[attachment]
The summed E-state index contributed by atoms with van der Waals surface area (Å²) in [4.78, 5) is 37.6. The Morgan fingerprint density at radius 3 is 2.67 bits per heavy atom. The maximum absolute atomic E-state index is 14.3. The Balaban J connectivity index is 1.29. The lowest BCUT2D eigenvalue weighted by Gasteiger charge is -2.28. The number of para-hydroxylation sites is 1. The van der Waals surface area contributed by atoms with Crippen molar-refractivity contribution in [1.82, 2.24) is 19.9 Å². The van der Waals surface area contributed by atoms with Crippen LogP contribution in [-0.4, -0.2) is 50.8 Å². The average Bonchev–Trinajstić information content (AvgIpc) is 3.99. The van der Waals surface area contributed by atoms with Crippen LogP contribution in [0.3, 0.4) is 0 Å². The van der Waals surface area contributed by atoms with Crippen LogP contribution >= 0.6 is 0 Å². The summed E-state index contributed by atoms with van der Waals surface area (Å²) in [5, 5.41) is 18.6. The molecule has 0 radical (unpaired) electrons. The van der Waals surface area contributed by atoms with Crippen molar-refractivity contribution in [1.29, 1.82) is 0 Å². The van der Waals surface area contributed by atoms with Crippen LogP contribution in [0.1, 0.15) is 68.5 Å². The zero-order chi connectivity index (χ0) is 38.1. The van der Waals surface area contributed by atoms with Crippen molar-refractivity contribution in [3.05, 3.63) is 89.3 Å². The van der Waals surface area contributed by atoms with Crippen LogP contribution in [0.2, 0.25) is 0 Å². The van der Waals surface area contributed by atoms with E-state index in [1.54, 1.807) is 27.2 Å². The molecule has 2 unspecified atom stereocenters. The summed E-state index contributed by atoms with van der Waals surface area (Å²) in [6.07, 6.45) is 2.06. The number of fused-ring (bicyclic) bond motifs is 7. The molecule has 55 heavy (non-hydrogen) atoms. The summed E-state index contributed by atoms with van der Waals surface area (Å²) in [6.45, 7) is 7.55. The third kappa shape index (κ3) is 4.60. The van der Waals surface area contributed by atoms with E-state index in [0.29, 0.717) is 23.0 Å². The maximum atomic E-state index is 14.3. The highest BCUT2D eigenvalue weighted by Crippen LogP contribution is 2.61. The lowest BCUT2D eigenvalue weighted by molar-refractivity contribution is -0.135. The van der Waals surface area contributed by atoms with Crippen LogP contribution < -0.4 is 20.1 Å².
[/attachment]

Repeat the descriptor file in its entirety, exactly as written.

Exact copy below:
The summed E-state index contributed by atoms with van der Waals surface area (Å²) in [4.78, 5) is 37.6. The Morgan fingerprint density at radius 3 is 2.67 bits per heavy atom. The maximum absolute atomic E-state index is 14.3. The Balaban J connectivity index is 1.29. The lowest BCUT2D eigenvalue weighted by Gasteiger charge is -2.28. The number of para-hydroxylation sites is 1. The van der Waals surface area contributed by atoms with Crippen molar-refractivity contribution in [1.82, 2.24) is 19.9 Å². The van der Waals surface area contributed by atoms with Crippen LogP contribution in [-0.4, -0.2) is 50.8 Å². The average Bonchev–Trinajstić information content (AvgIpc) is 3.99. The van der Waals surface area contributed by atoms with Crippen LogP contribution in [0.3, 0.4) is 0 Å². The van der Waals surface area contributed by atoms with Crippen LogP contribution >= 0.6 is 0 Å². The summed E-state index contributed by atoms with van der Waals surface area (Å²) in [5, 5.41) is 18.6. The molecule has 0 radical (unpaired) electrons. The van der Waals surface area contributed by atoms with Crippen molar-refractivity contribution in [1.29, 1.82) is 0 Å². The van der Waals surface area contributed by atoms with Crippen LogP contribution in [0.1, 0.15) is 68.5 Å². The zero-order chi connectivity index (χ0) is 38.1. The van der Waals surface area contributed by atoms with Crippen molar-refractivity contribution in [3.05, 3.63) is 89.3 Å². The van der Waals surface area contributed by atoms with Crippen LogP contribution in [0.2, 0.25) is 0 Å². The van der Waals surface area contributed by atoms with E-state index in [1.54, 1.807) is 27.2 Å². The molecule has 2 unspecified atom stereocenters. The summed E-state index contributed by atoms with van der Waals surface area (Å²) in [6.07, 6.45) is 2.06. The number of fused-ring (bicyclic) bond motifs is 7. The molecule has 55 heavy (non-hydrogen) atoms. The summed E-state index contributed by atoms with van der Waals surface area (Å²) in [6.45, 7) is 7.55. The third kappa shape index (κ3) is 4.60. The van der Waals surface area contributed by atoms with E-state index in [0.29, 0.717) is 23.0 Å². The maximum atomic E-state index is 14.3. The highest BCUT2D eigenvalue weighted by Crippen LogP contribution is 2.61. The lowest BCUT2D eigenvalue weighted by molar-refractivity contribution is -0.135. The van der Waals surface area contributed by atoms with Crippen LogP contribution < -0.4 is 20.1 Å².